Get access

Molecularly imprinted polymer microspheres with nanopore cavities prepared by precipitation polymerization as new carriers for the sustained release of dipyridamole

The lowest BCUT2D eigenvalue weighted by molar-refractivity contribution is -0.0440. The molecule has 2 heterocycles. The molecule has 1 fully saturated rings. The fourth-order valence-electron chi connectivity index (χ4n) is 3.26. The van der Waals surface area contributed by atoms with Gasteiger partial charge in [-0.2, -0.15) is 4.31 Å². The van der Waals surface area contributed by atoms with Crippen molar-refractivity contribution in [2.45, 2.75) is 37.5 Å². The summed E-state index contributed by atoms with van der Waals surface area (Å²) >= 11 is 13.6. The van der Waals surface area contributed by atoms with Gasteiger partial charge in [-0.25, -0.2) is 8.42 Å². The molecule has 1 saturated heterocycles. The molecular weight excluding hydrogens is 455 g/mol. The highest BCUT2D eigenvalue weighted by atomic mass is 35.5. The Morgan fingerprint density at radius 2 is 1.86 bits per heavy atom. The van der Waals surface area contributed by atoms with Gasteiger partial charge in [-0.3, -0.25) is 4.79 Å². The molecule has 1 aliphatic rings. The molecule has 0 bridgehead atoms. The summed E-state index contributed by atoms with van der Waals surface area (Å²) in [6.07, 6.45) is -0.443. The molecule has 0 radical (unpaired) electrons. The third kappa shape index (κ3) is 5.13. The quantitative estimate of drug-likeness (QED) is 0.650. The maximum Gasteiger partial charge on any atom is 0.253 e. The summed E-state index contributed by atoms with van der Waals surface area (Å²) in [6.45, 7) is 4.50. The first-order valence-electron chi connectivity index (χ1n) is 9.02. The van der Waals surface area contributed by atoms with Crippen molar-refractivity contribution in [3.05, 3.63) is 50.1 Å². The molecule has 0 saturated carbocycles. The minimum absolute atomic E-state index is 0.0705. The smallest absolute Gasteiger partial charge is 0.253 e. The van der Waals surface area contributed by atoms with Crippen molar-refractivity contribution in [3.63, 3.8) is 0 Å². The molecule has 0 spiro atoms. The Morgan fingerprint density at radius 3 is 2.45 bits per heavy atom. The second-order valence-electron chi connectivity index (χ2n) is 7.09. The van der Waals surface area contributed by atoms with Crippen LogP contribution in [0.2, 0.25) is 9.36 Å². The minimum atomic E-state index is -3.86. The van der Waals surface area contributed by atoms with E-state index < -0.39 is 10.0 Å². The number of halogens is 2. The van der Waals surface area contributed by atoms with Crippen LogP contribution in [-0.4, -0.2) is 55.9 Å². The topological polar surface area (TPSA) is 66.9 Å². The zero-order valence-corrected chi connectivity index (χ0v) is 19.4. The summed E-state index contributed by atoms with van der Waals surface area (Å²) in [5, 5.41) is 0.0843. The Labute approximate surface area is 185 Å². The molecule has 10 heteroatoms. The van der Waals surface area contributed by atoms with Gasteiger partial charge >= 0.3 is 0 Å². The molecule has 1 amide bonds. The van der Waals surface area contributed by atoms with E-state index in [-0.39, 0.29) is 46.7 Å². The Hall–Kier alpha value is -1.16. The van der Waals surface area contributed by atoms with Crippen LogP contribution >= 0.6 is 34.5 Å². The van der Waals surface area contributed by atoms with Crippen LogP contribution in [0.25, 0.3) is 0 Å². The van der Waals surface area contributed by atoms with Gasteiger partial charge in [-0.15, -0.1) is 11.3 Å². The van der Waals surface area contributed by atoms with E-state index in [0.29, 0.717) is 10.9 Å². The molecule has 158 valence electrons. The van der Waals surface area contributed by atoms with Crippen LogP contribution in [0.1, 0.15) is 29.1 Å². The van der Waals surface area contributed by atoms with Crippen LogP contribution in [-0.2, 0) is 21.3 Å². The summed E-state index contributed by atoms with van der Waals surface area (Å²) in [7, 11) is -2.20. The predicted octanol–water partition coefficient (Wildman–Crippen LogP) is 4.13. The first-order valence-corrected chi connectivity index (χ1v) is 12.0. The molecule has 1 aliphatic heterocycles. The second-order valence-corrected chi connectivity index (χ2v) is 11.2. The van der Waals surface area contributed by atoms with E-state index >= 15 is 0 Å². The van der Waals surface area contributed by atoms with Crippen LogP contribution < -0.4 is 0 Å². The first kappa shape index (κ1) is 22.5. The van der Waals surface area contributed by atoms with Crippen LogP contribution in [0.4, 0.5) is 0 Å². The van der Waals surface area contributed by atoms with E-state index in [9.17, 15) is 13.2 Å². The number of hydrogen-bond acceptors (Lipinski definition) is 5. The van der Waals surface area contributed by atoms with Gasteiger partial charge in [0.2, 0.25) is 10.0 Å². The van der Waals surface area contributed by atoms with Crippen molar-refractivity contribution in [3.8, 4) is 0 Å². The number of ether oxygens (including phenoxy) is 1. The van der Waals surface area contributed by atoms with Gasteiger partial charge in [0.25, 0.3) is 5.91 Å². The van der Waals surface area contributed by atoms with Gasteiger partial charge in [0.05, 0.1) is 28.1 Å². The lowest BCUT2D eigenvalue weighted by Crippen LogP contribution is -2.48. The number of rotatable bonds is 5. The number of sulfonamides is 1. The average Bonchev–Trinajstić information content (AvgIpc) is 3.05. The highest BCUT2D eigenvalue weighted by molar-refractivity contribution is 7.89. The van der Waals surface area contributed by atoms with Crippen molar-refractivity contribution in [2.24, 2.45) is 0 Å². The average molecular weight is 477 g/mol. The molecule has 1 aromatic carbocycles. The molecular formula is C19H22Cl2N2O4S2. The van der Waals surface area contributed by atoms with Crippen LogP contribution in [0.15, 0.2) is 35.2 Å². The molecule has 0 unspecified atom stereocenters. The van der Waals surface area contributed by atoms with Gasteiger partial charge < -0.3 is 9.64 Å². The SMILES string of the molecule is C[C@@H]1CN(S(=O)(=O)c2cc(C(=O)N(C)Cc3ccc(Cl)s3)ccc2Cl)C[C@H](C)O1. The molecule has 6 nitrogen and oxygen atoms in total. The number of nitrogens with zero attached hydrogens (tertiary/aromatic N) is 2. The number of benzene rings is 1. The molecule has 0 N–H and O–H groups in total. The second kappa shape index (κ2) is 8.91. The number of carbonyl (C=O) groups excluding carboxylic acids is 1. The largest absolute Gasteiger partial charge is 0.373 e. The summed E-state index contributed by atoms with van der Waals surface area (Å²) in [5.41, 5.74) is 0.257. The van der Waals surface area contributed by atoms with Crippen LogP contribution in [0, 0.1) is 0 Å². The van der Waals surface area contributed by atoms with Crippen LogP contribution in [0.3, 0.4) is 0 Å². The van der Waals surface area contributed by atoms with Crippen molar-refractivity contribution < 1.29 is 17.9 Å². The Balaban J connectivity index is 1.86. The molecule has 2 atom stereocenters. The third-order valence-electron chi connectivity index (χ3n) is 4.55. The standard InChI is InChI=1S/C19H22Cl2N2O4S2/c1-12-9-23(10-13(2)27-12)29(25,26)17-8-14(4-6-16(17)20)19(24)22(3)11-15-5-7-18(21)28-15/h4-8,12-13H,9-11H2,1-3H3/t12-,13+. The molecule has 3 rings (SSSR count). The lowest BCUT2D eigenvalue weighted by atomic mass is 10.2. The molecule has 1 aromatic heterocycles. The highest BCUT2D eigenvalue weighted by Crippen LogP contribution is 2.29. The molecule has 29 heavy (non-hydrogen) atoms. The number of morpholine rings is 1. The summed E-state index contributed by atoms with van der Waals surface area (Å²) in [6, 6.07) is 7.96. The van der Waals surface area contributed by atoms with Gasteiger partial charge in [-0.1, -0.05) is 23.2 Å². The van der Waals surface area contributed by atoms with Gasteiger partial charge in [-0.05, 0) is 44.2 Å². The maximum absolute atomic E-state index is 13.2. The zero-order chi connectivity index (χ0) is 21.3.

Imprinted polymers are now being increasingly considered for active biomedical uses such as drug delivery. In this work, the use of molecularly imprinted polymers (MIPs) in designing new drug delivery devices was studied. Imprinted polymers were prepared from methacrylic acid (MAA) (functional monomer), ethylene glycol dimethacrylate (cross-linker), and dipyridamole (DIP) (as a drug template) using precipitation polymerization method. The influence of the template/functional monomer proportion and pH on the achievement of MIPs with nanopore cavities with a high enough affinity for the drug was investigated. The small pores (average 3.9 nm) in the imprinted microspheres show excellent retention properties for the target analyte. The polymeric devices were further characterized by FT-IR, thermogravimetric analysis, scanning electron microscopy, photon correlation spectroscopy, Brunauer-Emmett-Teller analysis, and binding experiments. The imprinted polymers showed a higher affinity for DIP and a slower release rate than the nonimprinted polymers. The controlled releases of DIP from the prepared imprinted polymers were investigated by an in vitro dissolution test by measuring the absorbance at 284 nm by means of a UV–Visible spectrophotometer. Loaded imprinted microsphers showed very slow release in various solutions such as phosphate buffer solution (pH 6.8), HCl (pH 1.0) and mixture of HCl and MeOH at 37.0 ± 0.5°C and were able to prolong DIP release for more than two days. © 2010 Wiley Periodicals, Inc. J Appl Polym Sci, 2011